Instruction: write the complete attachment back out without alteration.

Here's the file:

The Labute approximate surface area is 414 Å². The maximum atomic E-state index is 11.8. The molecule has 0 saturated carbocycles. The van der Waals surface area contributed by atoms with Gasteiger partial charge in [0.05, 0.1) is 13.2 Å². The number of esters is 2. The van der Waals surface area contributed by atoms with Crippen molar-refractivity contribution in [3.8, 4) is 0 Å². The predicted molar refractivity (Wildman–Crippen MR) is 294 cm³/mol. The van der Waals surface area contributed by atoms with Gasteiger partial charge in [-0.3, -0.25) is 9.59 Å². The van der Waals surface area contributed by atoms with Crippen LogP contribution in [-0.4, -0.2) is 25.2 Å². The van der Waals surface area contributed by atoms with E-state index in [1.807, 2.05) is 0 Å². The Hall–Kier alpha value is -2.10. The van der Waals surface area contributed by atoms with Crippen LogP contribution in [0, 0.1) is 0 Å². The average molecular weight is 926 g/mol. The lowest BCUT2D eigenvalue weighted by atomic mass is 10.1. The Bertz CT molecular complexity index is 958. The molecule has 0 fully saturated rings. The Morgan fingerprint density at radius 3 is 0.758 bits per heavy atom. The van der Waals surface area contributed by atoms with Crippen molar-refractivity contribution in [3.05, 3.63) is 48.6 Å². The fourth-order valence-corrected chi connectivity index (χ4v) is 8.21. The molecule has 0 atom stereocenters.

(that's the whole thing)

The Labute approximate surface area is 414 Å². The maximum atomic E-state index is 11.8. The molecule has 0 saturated carbocycles. The van der Waals surface area contributed by atoms with Gasteiger partial charge in [0.05, 0.1) is 13.2 Å². The number of esters is 2. The van der Waals surface area contributed by atoms with Crippen molar-refractivity contribution in [3.8, 4) is 0 Å². The predicted molar refractivity (Wildman–Crippen MR) is 294 cm³/mol. The van der Waals surface area contributed by atoms with Gasteiger partial charge in [-0.3, -0.25) is 9.59 Å². The van der Waals surface area contributed by atoms with Crippen LogP contribution in [-0.4, -0.2) is 25.2 Å². The van der Waals surface area contributed by atoms with E-state index in [1.807, 2.05) is 0 Å². The Hall–Kier alpha value is -2.10. The van der Waals surface area contributed by atoms with Crippen LogP contribution in [0, 0.1) is 0 Å². The average molecular weight is 926 g/mol. The lowest BCUT2D eigenvalue weighted by atomic mass is 10.1. The Bertz CT molecular complexity index is 958. The molecule has 0 fully saturated rings. The Morgan fingerprint density at radius 3 is 0.758 bits per heavy atom. The van der Waals surface area contributed by atoms with Crippen molar-refractivity contribution in [3.05, 3.63) is 48.6 Å². The fourth-order valence-corrected chi connectivity index (χ4v) is 8.21. The molecule has 0 atom stereocenters.